Future Teachers of America Day, on November 20, was created to celebrate and honor fantastic educators across the country. We have compiled a list of advice from the College of Education and Human Development Faculty to help our future educators prepare for the classroom and other professional careers in education.
What Makes a Great Educator?
Professor of Teaching and Learning Michael W. Smith says a great educator is, "someone who believes in the power of 'yet'. That is, someone who does not believe that students can't do or understand something, but rather someone who believes that students can't do or understand something yet but will be able to do so soon."
Casey Crass, clinical assistant professor of teaching and learning, says, "a successful teacher creates a safe space for all students to be themselves, and demonstrates care and compassion through actions."
"Do what you can, but be reasonable about what you can accomplish and be kind to yourself," recommends Jason Travers, associate professor of teaching and learning.
Elizabeth Diamond, associate professor of career and technical education, details that in order to be a great teacher you have to, "be interested in [your students], get to know what they like, get to know their family as you can, and share about yourself too."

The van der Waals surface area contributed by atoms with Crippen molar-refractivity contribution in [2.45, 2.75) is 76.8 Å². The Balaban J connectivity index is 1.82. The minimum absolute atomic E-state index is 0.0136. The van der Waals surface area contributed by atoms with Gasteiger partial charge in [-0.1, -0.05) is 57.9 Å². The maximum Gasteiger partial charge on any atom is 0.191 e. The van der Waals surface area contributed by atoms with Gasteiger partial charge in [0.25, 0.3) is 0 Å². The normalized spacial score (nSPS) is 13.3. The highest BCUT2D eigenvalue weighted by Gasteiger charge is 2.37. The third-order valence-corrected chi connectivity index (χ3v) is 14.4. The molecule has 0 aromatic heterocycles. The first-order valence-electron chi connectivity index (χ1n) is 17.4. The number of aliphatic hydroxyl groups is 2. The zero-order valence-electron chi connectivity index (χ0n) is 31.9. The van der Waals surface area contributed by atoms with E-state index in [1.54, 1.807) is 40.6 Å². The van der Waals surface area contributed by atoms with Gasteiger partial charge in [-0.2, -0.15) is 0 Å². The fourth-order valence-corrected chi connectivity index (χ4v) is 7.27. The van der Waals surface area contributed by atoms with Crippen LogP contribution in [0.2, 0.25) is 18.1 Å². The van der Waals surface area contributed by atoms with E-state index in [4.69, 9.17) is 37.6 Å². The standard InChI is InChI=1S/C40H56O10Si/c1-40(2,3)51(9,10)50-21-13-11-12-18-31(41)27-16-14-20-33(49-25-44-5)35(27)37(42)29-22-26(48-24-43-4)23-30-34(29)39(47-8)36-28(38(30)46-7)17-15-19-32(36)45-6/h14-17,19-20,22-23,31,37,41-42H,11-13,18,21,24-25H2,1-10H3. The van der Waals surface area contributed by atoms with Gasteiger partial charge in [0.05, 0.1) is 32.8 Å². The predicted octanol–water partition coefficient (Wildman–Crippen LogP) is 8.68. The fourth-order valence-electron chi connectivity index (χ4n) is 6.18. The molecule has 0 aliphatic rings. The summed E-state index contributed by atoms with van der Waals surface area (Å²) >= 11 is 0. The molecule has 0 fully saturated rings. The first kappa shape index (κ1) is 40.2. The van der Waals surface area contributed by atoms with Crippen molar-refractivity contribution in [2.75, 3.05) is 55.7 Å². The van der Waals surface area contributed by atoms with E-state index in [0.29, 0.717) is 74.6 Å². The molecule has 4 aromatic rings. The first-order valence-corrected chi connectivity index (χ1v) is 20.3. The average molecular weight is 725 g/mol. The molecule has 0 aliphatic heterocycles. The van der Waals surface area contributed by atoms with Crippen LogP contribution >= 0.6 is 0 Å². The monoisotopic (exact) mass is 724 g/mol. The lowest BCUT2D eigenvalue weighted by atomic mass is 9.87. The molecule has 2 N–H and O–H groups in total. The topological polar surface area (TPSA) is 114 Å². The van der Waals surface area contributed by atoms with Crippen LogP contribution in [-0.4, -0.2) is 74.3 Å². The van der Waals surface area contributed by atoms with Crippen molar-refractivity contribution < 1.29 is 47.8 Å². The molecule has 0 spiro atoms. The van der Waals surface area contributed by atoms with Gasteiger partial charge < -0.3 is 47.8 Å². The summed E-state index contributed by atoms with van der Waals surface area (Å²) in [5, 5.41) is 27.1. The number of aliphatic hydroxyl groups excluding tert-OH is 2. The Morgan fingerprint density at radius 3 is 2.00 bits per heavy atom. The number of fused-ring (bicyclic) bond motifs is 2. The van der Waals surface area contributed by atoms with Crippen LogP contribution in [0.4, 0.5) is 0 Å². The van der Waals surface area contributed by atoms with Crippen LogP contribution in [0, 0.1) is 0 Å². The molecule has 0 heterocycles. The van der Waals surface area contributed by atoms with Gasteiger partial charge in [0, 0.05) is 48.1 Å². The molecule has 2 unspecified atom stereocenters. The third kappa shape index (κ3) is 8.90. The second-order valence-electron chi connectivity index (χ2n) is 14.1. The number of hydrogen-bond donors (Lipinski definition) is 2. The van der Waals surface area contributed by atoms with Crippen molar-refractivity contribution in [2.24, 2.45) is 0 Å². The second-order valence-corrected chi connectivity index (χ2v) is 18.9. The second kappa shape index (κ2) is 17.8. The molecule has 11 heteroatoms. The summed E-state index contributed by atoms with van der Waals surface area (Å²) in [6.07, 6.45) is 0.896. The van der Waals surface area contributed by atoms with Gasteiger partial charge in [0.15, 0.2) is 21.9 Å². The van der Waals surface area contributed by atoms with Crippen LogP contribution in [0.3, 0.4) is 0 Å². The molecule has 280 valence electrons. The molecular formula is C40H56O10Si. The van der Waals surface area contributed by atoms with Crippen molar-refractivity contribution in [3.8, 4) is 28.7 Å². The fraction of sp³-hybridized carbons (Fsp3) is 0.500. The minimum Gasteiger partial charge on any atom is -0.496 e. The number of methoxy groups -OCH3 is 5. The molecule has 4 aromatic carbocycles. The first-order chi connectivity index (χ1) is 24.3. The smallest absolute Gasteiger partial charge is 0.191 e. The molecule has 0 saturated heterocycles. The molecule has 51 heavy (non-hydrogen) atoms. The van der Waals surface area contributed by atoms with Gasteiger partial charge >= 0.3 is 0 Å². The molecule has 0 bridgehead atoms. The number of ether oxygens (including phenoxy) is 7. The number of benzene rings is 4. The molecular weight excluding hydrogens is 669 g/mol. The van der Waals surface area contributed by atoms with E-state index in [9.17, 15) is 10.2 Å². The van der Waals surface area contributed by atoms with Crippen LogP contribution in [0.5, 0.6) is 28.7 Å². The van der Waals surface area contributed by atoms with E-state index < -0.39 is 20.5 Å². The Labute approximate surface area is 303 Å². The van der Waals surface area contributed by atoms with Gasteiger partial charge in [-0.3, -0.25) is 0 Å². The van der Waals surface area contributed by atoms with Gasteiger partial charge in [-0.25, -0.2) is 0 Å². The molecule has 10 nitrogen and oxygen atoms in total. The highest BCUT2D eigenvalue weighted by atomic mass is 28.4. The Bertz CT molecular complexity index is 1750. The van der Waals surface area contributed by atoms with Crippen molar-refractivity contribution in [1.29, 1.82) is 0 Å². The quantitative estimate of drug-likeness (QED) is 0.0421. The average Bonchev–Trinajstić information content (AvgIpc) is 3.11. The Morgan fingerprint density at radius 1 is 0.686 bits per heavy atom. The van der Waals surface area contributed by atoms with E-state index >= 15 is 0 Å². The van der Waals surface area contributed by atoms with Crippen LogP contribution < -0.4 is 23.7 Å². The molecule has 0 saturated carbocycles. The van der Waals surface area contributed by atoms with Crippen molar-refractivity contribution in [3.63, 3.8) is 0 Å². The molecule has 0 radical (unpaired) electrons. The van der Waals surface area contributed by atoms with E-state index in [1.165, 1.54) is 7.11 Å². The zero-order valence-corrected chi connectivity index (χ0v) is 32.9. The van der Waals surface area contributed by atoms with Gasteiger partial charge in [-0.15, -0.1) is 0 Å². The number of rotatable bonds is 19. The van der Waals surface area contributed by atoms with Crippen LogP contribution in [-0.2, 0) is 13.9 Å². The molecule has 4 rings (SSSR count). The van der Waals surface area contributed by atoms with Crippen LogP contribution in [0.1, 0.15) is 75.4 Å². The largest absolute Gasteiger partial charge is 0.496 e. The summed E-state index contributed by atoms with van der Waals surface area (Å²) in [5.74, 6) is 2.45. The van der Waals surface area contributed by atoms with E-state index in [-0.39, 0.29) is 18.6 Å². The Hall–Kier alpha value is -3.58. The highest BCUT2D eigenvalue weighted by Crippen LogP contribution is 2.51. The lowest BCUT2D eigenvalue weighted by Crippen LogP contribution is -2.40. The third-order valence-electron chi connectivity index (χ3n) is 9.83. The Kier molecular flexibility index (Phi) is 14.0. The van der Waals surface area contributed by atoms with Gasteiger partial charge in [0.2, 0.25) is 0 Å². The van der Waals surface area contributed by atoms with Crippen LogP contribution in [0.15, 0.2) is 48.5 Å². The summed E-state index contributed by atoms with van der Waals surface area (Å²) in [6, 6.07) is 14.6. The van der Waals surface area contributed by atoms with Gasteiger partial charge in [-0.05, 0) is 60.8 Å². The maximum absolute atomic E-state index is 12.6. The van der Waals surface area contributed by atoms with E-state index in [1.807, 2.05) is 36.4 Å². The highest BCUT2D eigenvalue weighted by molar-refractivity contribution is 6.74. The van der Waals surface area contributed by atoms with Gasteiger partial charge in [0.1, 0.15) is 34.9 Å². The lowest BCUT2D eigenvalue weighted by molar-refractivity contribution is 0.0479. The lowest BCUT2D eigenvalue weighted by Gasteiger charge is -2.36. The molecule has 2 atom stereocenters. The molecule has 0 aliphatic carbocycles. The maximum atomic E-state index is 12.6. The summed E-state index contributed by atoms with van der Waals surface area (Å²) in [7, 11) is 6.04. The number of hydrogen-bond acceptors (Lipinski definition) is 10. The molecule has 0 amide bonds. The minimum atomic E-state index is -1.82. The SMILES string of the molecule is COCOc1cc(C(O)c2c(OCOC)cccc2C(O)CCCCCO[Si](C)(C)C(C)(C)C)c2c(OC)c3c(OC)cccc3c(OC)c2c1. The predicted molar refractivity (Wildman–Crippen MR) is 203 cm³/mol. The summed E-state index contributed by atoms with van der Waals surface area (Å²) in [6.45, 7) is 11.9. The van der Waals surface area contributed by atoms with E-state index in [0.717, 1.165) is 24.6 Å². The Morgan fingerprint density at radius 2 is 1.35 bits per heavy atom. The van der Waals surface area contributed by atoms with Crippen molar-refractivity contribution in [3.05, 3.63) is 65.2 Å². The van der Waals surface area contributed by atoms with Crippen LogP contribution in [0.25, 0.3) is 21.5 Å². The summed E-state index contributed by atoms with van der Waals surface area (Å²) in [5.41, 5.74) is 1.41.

What are some ways to keep students engaged and interested in learning?
"Get students involved in developing assignment requirements, grading rubrics, etc. When they feel ownership of the final product, they tend to feel empowered which leads to increased engagement," says Diamond.
Assistant Professor of Psychological Studies in Education Xu (Lilya) Jiang states, "finding ways to motivate students is more important than teaching the content itself. Inspired students will inspire teachers too."
To keep students engaged, "notice them in a way that they recognize they've been noticed," says Smith.
Why is education so important?
"Every child deserves a great teacher, one who is confident and prepared from the start," says Cindy Cupitt, clinical instructor of teaching and learning.
Paul Jones, assistant professor of psychological studies in education, details that, "educational institutions have the potential to improve outcomes in almost every domain, not just academic outcomes. Schools can be centers for the community to deliver physical health services, mental health services and social services."
The College of Education and Human Development is proud of all the current students who are working hard to become fantastic future educators.